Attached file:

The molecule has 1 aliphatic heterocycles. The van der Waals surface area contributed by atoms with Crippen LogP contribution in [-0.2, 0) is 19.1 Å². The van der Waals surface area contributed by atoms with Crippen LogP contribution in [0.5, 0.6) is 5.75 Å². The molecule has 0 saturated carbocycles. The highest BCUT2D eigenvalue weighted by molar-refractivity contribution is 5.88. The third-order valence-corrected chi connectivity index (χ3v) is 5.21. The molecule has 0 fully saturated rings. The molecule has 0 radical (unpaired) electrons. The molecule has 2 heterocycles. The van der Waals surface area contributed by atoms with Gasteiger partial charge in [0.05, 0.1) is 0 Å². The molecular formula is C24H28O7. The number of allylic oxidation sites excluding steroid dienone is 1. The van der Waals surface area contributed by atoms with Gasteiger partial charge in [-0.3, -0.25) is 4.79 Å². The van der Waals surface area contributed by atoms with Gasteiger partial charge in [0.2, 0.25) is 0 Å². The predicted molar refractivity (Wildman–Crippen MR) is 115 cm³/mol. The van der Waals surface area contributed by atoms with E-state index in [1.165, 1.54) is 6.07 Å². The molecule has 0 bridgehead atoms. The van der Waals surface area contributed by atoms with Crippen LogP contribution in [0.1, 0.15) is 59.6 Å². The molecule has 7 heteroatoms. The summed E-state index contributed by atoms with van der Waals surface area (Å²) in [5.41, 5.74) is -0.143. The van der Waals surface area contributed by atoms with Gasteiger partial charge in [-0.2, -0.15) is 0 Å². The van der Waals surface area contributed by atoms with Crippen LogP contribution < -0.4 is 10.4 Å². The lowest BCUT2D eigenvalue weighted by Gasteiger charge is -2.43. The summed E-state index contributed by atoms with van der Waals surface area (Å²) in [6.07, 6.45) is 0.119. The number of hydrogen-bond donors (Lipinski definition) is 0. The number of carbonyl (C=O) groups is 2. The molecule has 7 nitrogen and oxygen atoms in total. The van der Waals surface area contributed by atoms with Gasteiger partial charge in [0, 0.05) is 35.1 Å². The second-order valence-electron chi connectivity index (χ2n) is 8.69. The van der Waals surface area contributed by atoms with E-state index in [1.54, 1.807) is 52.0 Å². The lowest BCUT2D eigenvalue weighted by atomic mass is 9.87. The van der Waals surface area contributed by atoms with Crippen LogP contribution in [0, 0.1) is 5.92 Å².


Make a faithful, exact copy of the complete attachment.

The molecule has 1 aliphatic heterocycles. The van der Waals surface area contributed by atoms with Crippen LogP contribution in [-0.2, 0) is 19.1 Å². The van der Waals surface area contributed by atoms with Crippen LogP contribution in [0.5, 0.6) is 5.75 Å². The molecule has 0 saturated carbocycles. The highest BCUT2D eigenvalue weighted by molar-refractivity contribution is 5.88. The third-order valence-corrected chi connectivity index (χ3v) is 5.21. The molecule has 0 fully saturated rings. The molecule has 0 radical (unpaired) electrons. The molecule has 2 heterocycles. The van der Waals surface area contributed by atoms with Gasteiger partial charge in [0.05, 0.1) is 0 Å². The molecular formula is C24H28O7. The number of allylic oxidation sites excluding steroid dienone is 1. The van der Waals surface area contributed by atoms with Gasteiger partial charge in [-0.3, -0.25) is 4.79 Å². The van der Waals surface area contributed by atoms with Gasteiger partial charge in [0.2, 0.25) is 0 Å². The predicted molar refractivity (Wildman–Crippen MR) is 115 cm³/mol. The van der Waals surface area contributed by atoms with E-state index in [1.165, 1.54) is 6.07 Å². The molecule has 0 bridgehead atoms. The van der Waals surface area contributed by atoms with Crippen LogP contribution in [0.1, 0.15) is 59.6 Å². The molecule has 7 heteroatoms. The summed E-state index contributed by atoms with van der Waals surface area (Å²) in [5.41, 5.74) is -0.143. The van der Waals surface area contributed by atoms with Gasteiger partial charge in [-0.2, -0.15) is 0 Å². The van der Waals surface area contributed by atoms with Crippen LogP contribution < -0.4 is 10.4 Å². The lowest BCUT2D eigenvalue weighted by Gasteiger charge is -2.43. The summed E-state index contributed by atoms with van der Waals surface area (Å²) in [6.07, 6.45) is 0.119. The number of hydrogen-bond donors (Lipinski definition) is 0. The number of carbonyl (C=O) groups is 2. The molecule has 7 nitrogen and oxygen atoms in total. The van der Waals surface area contributed by atoms with Gasteiger partial charge in [0, 0.05) is 35.1 Å². The second-order valence-electron chi connectivity index (χ2n) is 8.69. The van der Waals surface area contributed by atoms with E-state index in [1.54, 1.807) is 52.0 Å². The lowest BCUT2D eigenvalue weighted by atomic mass is 9.87. The van der Waals surface area contributed by atoms with Crippen LogP contribution in [0, 0.1) is 5.92 Å².